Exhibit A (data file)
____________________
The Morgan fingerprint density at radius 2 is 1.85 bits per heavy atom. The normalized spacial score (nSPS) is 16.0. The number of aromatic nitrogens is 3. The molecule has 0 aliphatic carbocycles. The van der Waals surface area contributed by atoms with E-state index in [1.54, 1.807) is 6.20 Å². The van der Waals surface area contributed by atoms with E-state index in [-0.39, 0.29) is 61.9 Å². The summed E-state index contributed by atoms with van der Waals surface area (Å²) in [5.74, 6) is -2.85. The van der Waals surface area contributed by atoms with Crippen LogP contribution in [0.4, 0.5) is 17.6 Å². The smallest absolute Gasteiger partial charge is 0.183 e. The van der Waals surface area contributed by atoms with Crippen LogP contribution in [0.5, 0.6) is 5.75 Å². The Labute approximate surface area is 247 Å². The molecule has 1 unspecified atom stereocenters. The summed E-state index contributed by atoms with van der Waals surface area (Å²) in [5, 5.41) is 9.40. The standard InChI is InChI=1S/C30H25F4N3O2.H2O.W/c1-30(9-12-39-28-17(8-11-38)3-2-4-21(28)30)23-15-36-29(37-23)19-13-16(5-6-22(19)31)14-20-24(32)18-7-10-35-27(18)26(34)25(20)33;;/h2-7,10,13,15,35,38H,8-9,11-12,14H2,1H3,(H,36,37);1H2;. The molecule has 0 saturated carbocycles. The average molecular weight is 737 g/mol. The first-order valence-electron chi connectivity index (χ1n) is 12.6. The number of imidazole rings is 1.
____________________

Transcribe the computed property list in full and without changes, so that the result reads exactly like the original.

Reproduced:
The Morgan fingerprint density at radius 2 is 1.85 bits per heavy atom. The normalized spacial score (nSPS) is 16.0. The number of aromatic nitrogens is 3. The molecule has 0 aliphatic carbocycles. The van der Waals surface area contributed by atoms with E-state index in [1.54, 1.807) is 6.20 Å². The van der Waals surface area contributed by atoms with E-state index in [-0.39, 0.29) is 61.9 Å². The summed E-state index contributed by atoms with van der Waals surface area (Å²) in [5.74, 6) is -2.85. The van der Waals surface area contributed by atoms with Crippen LogP contribution in [0.4, 0.5) is 17.6 Å². The smallest absolute Gasteiger partial charge is 0.183 e. The van der Waals surface area contributed by atoms with Crippen LogP contribution in [0.5, 0.6) is 5.75 Å². The Labute approximate surface area is 247 Å². The molecule has 1 unspecified atom stereocenters. The summed E-state index contributed by atoms with van der Waals surface area (Å²) in [5, 5.41) is 9.40. The standard InChI is InChI=1S/C30H25F4N3O2.H2O.W/c1-30(9-12-39-28-17(8-11-38)3-2-4-21(28)30)23-15-36-29(37-23)19-13-16(5-6-22(19)31)14-20-24(32)18-7-10-35-27(18)26(34)25(20)33;;/h2-7,10,13,15,35,38H,8-9,11-12,14H2,1H3,(H,36,37);1H2;. The molecule has 0 saturated carbocycles. The average molecular weight is 737 g/mol. The first-order valence-electron chi connectivity index (χ1n) is 12.6. The number of imidazole rings is 1.